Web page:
IslingtonTribune

The independent London newspaper

Time for a greener vision for the former Holloway prison site

30 October, 2020

Former Holloway Prison site

• WE already knew that Peabody received a loan from the GLA to support the delivery of social housing at the former Holloway Prison site.

We have just learned that they have also received £40million of public money from the GLA. All the more reason for the design to provide an exemplary new neighbourhood for the people of Holloway.

A review by the Community Plan for Holloway has found that, as a minimum, the design must deliver a basic set of aims:

— Social housing offering a minimum of 42 per cent of the homes at affordable council rents.

— A “tenure-blind” approach that provides all residents with homes of equal quality and fully shared services accessible to all.

— All homes should have a double aspect for cooling and cross ventilation, and meet the minimum daylight requirements.

This is a critical issue for the wellbeing of residents that responds to our changing climate and Covid-19 which forces people to spend more time at home.

— The old person’s garden shouldn’t be north-facing and surrounded on three sides by tall buildings four to 11 storeys high, for the privacy and comfort of those in the garden.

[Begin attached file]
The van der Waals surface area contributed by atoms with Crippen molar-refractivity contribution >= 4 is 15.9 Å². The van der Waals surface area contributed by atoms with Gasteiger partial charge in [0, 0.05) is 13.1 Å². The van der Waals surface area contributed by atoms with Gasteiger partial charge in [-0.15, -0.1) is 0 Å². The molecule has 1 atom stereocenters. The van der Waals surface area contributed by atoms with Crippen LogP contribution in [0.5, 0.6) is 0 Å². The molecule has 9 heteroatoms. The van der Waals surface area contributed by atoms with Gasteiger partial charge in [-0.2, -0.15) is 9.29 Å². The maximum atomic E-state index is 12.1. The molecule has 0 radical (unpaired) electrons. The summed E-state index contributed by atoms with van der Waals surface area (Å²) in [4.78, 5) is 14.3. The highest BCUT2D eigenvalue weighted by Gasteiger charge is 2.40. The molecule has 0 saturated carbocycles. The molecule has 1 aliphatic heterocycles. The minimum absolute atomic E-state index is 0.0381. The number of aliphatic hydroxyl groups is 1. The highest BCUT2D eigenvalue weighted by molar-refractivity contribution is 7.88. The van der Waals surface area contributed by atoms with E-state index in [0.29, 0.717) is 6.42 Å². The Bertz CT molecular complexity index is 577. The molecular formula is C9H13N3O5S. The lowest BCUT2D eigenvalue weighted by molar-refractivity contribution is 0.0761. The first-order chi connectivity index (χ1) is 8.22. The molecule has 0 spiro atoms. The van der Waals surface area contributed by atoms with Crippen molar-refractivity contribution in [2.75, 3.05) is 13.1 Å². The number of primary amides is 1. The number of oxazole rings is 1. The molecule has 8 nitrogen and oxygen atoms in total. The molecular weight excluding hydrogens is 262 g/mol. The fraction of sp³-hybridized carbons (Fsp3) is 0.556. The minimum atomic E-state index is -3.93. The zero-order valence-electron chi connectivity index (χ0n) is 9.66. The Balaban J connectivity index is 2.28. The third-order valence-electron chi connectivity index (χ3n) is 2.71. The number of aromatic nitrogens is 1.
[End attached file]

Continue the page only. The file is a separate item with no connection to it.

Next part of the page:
— For the privacy and wellbeing of residents the design should avoid enclosed courtyards with poor acoustics.

— The access road must be redesigned so it doesn’t cut across the park. This will maximise the amount of public outdoor space, with the roads designed as people-friendly home zones.

— All areas of the park must have generous sunlight to provide a high-quality green infrastructure for residents and the wider community.

— The Women’s Building must provide a meaningful legacy and support a wide range of services for women, specifically, and the local community.

— The Women’s Building garden should at least meet minimum sunlight requirements and for the privacy and comfort of those in the garden, it shouldn’t be overlooked on four sides by buildings seven to 11 storeys high.

— An ambitious environmental strategy must be adopted that establishes this as an exemplary sustainable development, targeting net zero carbon emissions by 2030.

Peabody are carrying out an internal review of the initial plans. Now is the time to improve the design, taking local people’s views into account.

We need a new vision that builds for a flourishing, healthy, and green new neighbourhood in Holloway. There are 40 million reasons to get it right.

JONATHAN WARD
Address supplied

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